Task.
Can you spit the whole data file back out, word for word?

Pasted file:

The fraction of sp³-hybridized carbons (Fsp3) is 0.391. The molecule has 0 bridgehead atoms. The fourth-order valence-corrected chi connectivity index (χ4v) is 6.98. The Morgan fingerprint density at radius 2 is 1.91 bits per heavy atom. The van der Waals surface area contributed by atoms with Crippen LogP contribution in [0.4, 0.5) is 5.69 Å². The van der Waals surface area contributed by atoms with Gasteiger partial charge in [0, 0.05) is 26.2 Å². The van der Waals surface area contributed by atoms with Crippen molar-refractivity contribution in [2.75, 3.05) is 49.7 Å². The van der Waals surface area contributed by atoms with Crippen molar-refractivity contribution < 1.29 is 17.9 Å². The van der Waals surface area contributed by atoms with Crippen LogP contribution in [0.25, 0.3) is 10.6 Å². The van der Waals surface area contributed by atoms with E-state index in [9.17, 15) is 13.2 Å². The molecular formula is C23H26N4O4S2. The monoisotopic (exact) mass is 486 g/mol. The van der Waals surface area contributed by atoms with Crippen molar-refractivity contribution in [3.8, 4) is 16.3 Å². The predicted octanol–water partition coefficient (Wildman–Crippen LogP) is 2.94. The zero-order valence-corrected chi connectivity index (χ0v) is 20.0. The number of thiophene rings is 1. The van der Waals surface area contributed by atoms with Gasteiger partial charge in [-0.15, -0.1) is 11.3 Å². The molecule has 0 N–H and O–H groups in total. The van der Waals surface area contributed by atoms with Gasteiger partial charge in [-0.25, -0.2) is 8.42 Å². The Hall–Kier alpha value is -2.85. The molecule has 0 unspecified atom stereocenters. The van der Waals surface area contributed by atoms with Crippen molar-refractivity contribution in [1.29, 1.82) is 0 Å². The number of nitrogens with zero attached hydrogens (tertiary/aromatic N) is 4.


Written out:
The fraction of sp³-hybridized carbons (Fsp3) is 0.391. The molecule has 0 bridgehead atoms. The fourth-order valence-corrected chi connectivity index (χ4v) is 6.98. The Morgan fingerprint density at radius 2 is 1.91 bits per heavy atom. The van der Waals surface area contributed by atoms with Crippen LogP contribution in [0.4, 0.5) is 5.69 Å². The van der Waals surface area contributed by atoms with Gasteiger partial charge in [0, 0.05) is 26.2 Å². The van der Waals surface area contributed by atoms with Crippen molar-refractivity contribution in [2.75, 3.05) is 49.7 Å². The van der Waals surface area contributed by atoms with Crippen molar-refractivity contribution < 1.29 is 17.9 Å². The van der Waals surface area contributed by atoms with Crippen LogP contribution in [0.25, 0.3) is 10.6 Å². The van der Waals surface area contributed by atoms with E-state index in [9.17, 15) is 13.2 Å². The molecular formula is C23H26N4O4S2. The monoisotopic (exact) mass is 486 g/mol. The van der Waals surface area contributed by atoms with Crippen molar-refractivity contribution in [3.8, 4) is 16.3 Å². The predicted octanol–water partition coefficient (Wildman–Crippen LogP) is 2.94. The zero-order valence-corrected chi connectivity index (χ0v) is 20.0. The number of thiophene rings is 1. The van der Waals surface area contributed by atoms with Gasteiger partial charge in [-0.15, -0.1) is 11.3 Å². The molecule has 0 N–H and O–H groups in total. The van der Waals surface area contributed by atoms with Gasteiger partial charge in [-0.25, -0.2) is 8.42 Å². The Hall–Kier alpha value is -2.85. The molecule has 0 unspecified atom stereocenters. The van der Waals surface area contributed by atoms with Crippen molar-refractivity contribution in [1.29, 1.82) is 0 Å². The number of nitrogens with zero attached hydrogens (tertiary/aromatic N) is 4.